Oregon’s Senator Jeff Merkley released the following statement after the Senate voted to bring a banking deregulation bill to the floor for consideration.
This bill rolls back key aspects of the 2010 Wall Street reform law; increases the chance of future taxpayer-funded bailouts, as analyzed by the non-partisan Congressional Budget Office (CBO). It creates new loopholes in the Volcker Rule, a provision Senator Merkley championed to shut down the high-risk Wall Street derivatives casino that contributed to the 2007 crash.
“Working Americans have not forgotten what happens when banks write their own rules, and neither should we. It was not so long ago when millions of Americans lost their homes, their jobs, and their savings because we allowed big banks to police themselves. Has the Senate forgotten so soon?
“A terrible provision in this bill allows small community banks to start trading derivatives – big bets on the future price of stocks, securities, and currency. It makes no sense to have shut down the Wall Street Casino only to reopen casinos in our community banks.
“This bill also opens the door to predatory practices in the manufactured and modular homes industry – enabling corporations to prey on some of the most vulnerable working Americans.
“And it weakens requirements that help fight discrimination in the home mortgage market. This is completely unacceptable.
“The bottom line is that this bill takes us backward — in a direction that the vast majority of Americans disagree with. Working Americans have never asked for higher bank profits that come at the expense of consumer protections and taxpayer-funded bailouts. The Senate should scrap this misguided piece of legislation and start over with a bill that puts consumers and working Americans first.”
Wyden Votes Against Anti-Consumer Senate Banking Bill
U.S. Sen. Ron Wyden, D-Ore., today voted against legislation that would cut protections for consumers Congress put in place after the 2008 financial crisis.
The Senate banking bill weakens regulatory protections enacted after the 2008 financial crisis by substantially relaxing consumer protections and reducing the number of banks subject to heightened regulatory scrutiny.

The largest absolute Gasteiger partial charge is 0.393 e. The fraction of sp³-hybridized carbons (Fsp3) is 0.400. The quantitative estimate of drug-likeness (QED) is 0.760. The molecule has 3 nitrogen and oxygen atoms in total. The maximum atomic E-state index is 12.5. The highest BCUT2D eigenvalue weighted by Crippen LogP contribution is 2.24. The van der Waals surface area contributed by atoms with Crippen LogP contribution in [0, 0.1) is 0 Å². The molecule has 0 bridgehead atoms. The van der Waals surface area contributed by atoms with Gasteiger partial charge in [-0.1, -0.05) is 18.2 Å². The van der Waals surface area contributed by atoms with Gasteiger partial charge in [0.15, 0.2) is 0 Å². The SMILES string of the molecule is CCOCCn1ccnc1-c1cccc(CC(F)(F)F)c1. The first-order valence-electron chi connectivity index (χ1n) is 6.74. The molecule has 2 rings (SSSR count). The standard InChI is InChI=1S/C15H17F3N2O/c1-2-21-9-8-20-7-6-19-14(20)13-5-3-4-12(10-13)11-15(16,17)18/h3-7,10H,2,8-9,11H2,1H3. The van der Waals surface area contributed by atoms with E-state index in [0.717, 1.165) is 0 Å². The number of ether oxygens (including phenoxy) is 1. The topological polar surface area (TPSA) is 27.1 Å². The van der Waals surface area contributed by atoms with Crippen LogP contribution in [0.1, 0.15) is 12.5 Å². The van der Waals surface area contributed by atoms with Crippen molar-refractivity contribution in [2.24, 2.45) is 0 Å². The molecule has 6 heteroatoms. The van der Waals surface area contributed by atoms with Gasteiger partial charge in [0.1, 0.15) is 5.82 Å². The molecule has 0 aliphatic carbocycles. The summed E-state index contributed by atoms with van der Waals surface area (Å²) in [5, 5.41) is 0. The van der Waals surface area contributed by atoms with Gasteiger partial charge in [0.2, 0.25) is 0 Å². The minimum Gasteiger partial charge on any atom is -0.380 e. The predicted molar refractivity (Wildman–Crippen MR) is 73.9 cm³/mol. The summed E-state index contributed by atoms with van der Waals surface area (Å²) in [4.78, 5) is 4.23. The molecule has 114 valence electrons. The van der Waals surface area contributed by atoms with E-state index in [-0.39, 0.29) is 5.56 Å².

“After the Equifax security breach and Wells Fargo customer abuses, it’s clear there’s more work to be done when it comes to protecting American consumers from big banks,” Wyden said. “Yet instead of working to provide more protections for hardworking families, this bill stacks the deck in favor of banks.
“Banks just got a big Republican tax cut. They don’t need an exemption from rules protecting consumers, now, too. I voted against this bill because banks don’t need any more help. Consumers do.”
Wyden successfully included in the broader legislation the bipartisan bill he wrote with Sen. Lisa Murkowski, R-Alaska, to boost local economies and businesses by providing small business owners better access to financial capital through credit unions. The Credit Union Residential Loan Parity Act would ensure that small residential housing loans do not count toward the business lending cap for credit unions.
Wyden also filed an amendment to the bill to require the Consumer Financial Protection Bureau (CFPB) to bring transparency to small business lending by identifying barriers that prevent women and minority entrepreneurs from starting small businesses. The amendment was not included in the bill that passed the Senate.